Directed by Leos Carax
With Juliette Binoche, Denis Lavant
Leos Carax followed Mauvais Sang with this film about two vagabonds who connect on a bridge, the Pont-Neuf, still under construction.
Caché (2005) 117min
Sat, Sept 26 at 2, 6:50pm
Directed by Michael Haneke
With Juliette Binoche, Daniel Auteuil
In his second collaboration with Binoche, Haneke uses his trademark pacing and carefully revealed exposition to create a masterpiece of unexpected horror.
Code Unknown (2000) 118min
Sat, Sept 26 at 4:30, 9:30pm
Directed by Michael Haneke
With Juliette Binoche, Thierry Neuvic, Josef Bierbichler
Michael Haneke tackles many of his familiar themes—emigration and national dislocation, power structures and racism in contemporary France. Code Unknown follows the lives of numerous characters leading up to and following an incident in which innocent bystanders are wrongly penalized. Binoche portrays a struggling actress at the center of this intersection.
Summer Hours (2008) 103min
Sun, Sep 27 at 2, 4:30, 6:50, 9:15pm
Directed by Olivier Assayas
With Juliette Binoche, Charles Berling
Three siblings reunite after their mother dies and leaves behind a country house overflowing with valuable art objects and antiques. With its richly-detailed script and nuanced performances by Binoche and Berling, Summer Hours illuminates the private experience of loss, as well as the practical concerns of settling an estate.
The English Patient (1996) 162min
Mon, Sep 28 at 7pm
Directed by Anthony Minghella
With Juliette Binoche, Ralph Fiennes, Willem Dafoe, Kristin Scott Thomas, Colin Firth Binoche was honored with an Academy Award for Best Supporting Actress for her portrayal of a nurse tending to the doomed titular character in this WWII drama. A year before Titanic, this adaptation of the Michael Ondaatje novel defined the grandiosity of the 90s epic. In English.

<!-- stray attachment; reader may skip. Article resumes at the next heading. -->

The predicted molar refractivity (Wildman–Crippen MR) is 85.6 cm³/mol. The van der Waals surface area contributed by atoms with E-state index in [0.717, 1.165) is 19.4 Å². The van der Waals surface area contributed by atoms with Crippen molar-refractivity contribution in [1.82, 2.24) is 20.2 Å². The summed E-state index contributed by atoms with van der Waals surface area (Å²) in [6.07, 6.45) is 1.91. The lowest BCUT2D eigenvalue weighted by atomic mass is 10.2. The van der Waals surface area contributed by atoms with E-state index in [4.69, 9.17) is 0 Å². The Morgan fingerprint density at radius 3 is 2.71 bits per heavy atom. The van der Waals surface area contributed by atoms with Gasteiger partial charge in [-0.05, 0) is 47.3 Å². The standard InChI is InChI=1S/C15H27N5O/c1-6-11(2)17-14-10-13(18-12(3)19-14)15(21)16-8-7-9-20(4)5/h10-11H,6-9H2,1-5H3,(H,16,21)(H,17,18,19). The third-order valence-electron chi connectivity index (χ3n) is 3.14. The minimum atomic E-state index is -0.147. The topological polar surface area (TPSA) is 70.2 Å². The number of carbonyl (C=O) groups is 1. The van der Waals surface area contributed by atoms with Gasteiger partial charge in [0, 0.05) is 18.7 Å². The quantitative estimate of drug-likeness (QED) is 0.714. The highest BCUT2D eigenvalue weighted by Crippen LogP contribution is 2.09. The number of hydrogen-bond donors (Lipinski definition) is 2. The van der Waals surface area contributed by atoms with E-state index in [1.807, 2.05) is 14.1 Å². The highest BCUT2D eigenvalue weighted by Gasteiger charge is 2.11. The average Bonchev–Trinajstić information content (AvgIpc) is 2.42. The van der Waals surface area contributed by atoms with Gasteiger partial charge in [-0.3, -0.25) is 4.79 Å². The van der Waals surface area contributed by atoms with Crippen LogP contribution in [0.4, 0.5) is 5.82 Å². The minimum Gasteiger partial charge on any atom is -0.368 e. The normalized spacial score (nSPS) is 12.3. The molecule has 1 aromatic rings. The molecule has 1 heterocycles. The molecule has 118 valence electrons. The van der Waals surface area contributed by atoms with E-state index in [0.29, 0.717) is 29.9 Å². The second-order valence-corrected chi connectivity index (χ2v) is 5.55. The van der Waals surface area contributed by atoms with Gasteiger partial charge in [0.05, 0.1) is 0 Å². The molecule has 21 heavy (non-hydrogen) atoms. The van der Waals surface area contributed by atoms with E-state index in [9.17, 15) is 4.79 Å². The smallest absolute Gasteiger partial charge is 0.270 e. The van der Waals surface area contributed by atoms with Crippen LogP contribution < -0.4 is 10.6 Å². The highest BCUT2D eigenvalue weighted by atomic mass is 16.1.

Mary (2005) 83min
Tue, Sep 29 at 6:50, 9:15pm
Directed by Abel Ferrara
With Juliette Binoche, Forest Whitaker, Matthew Modine, Marion Cotillard
Ever game for a challenge, Binoche plays an actress who becomes obsessed with Mary Magdalene after having portrayed her in a controversial film. Once again confounding expectations, director Abel Ferrara layers character upon character in this exploration of faith in the modern world. In English.
Disengagement (2007) 115min
Wed, Sep 30 at 4:30, 6:50, 9:15pm
Directed by Amos Gitai
With Juliette Binoche, Jeanne Moreau
Acclaimed Israeli filmmaker Amos Gitai brings together two generations of French leading-lady royalty, as Binoche is joined by the New Wave star Jeanne Moreau in this political drama. The film centers on an Israeli-born French woman, played by Binoche, struggling to find her daughter when she returns to Israel as it pulls out of the occupied territories.